On June 23, 2000 the damaged bulk ore carrier MV Treasure sank off the coast of South Africa between Dassen and Robben islands, which support the largest and third largest colonies of African Penguins (Spheniscus demersus), worldwide. The worldwide population of African penguins is numbered at less than 180,000 and dwindling. The ship spilled over 1,300 tons of bunker oil, which immediately oiled thousands of penguins on and around the islands.
The International Bird Rescue Research Center response team was immediately mobilized by the International Fund for Animal Welfare (IFAW) who helped organize the rehabilitation effort of over 20,000 oiled penguins.
In addition to the rehabilitation program, there was a massive pre-emptive capture program initiated on the islands and it was successful in relocating over 19,500 non-oiled penguins. At this time, over 90% of the oiled birds have been rehabilitated and released.
While the number of oiled birds was staggering, the IBRRC response team was experienced with large scale spills effecting penguins, as they have responded to three previous spills in Cape Town, the largest of which was the Apollo Sea spill.
In 1994, six years previous to the Treasure spill, almost 10,000 African penguins were oiled from the sinking of the Apollo Sea bulk ore carrier. Of those oiled penguins, over 4,700 were rehabilitated and released. Immediately after the Apollo Sea spill, local trustees in Cape Town began a monitoring program on the nearby breeding islands of Robben and Dassen. Biologists have spent the last six years monitoring these breeding colonies and have found that seventy-five percent of the rehabilitated birds have been seen on the island and that the birds were breeding at normal mortality rates three years post spill.
While these study results are very exciting, the International Bird Rescue Research Center continues to research the effects of oil on wildlife in an effort to provide the best achievable care for oiled animals. Our protocols have advanced greatly since 1994, as research has shown new and better ways to provide care to oiled animals. With new advancements in the field, there is strong evidence that a much higher percentage of the oiled penguins from the Treasure spill will survive to breed again.
Within ten days of the Treasure spill, 20,251 oiled African penguins had been admitted into the rehabilitation center in Cape Town. The International Fund for Animal Welfare funded a major portion of the rehabilitation effort, bringing in the IBRRC response team and many other supervisors from around the country. The local rehabilitation center, The Southern African Foundation for the Conservation of Coastal Birds (SANCCOB) worked in unison with the International Team to provide care for the oiled birds.
By late August over 18,000 oiled Africa penguins had been rehabilitated and released, 90% of all the oiled birds captured. Of the 20,251 brought in for care, 1,957 died or were euthanized. The rehabilitation effort lasted over twelve weeks.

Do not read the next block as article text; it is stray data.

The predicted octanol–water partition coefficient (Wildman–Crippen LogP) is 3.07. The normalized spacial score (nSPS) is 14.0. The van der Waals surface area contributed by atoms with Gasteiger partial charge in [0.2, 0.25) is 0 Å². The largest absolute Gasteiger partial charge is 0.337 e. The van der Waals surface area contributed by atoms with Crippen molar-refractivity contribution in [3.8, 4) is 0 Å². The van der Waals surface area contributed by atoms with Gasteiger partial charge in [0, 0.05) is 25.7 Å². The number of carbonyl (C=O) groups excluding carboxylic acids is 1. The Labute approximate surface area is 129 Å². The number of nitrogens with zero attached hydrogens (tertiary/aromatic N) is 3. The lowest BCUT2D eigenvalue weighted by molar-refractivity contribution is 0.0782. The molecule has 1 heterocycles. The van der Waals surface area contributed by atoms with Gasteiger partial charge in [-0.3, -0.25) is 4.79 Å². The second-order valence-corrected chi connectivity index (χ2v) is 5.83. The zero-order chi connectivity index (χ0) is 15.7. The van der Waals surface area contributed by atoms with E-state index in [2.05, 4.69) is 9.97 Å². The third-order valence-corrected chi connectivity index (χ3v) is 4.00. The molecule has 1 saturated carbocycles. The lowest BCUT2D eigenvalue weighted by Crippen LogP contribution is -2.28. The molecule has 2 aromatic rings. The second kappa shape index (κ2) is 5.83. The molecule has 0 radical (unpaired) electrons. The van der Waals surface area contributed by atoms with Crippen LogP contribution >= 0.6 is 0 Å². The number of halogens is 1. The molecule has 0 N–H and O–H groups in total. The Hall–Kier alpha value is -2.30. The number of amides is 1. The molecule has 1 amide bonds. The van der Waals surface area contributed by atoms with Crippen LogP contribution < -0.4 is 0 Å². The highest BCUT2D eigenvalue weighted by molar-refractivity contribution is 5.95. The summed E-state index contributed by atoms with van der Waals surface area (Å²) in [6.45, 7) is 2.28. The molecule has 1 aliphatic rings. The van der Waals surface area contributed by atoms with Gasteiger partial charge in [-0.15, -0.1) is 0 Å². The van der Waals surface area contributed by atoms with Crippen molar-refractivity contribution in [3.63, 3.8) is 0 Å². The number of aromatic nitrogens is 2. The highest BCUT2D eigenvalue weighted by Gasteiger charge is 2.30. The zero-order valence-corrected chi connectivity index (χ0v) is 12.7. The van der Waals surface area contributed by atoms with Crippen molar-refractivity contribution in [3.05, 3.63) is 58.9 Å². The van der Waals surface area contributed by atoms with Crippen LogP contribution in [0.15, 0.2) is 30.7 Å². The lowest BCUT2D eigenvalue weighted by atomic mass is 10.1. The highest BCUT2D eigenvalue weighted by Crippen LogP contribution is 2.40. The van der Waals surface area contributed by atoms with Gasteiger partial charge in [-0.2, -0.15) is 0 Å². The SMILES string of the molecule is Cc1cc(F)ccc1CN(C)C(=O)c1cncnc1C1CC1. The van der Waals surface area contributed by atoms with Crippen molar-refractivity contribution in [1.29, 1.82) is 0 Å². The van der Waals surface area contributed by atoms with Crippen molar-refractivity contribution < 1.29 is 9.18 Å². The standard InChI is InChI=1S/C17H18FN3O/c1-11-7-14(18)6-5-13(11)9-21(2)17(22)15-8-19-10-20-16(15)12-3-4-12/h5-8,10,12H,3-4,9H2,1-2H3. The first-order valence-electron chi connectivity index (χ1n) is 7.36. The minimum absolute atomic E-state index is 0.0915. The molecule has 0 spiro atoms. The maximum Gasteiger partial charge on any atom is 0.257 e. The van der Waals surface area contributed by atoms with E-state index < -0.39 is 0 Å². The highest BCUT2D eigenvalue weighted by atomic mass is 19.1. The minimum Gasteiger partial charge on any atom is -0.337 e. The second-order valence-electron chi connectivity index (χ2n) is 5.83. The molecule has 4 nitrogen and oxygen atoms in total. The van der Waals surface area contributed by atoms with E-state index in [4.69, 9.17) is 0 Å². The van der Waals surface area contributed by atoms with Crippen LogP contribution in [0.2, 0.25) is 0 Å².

Although this rehabilitation effort was the largest of its kind in the world, there were many factors that helped to make it so successful. After a large oil spill, it is imperative a wildlife response team is immediately mobilized, in the case of the Treasure spill, the IBRRC Oiled Wildlife Team was mobilized the same day the ship went down.
Our experience in managing oil spills, particularly large-scale operations has taught us what is needed in terms of facilities, human resources, equipment and supplies. It was apparent within hours of the Treasure spill that there would be thousands of birds oiled and that the team needed to prepare for the worst case scenario. A huge railway warehouse was secured for use as the rehabilitation center, over five acres of covered space was utilized to house the 20,251 African penguins. In addition to the indoor space, over six acres was used for pens and pools to house the clean birds while they were bringing up their waterproofing.
The logistics of caring for over 20,000 birds is monumental and during the twelve-week rehabilitation process, more than 130 International Team members supervised over 45,000 different volunteers. Additionally, 400 tons of fish was fed to the birds (some days as much as 10 tons), 7,000 tons of beach sand was brought in for bird pens and 302 25-liter jugs of detergent were used.
Very strict pre-release criteria were set for the African penguins in rehabilitation to ensure that when released they had the best possible chance of survival. Many of the birds that were released in Cape Town have already been seen on the islands, paired up and producing new eggs.
We have also learned from the research of the University of Cape Town, Avian Demographics Unit and the Cape Nature Conservation that the rehabilitation of oiled penguins has become a necessary and vital conservation tool due to the vulnerable status of the Africa Penguin. Prior to release, each bird was given a permanent flipper band to aid in continued field research.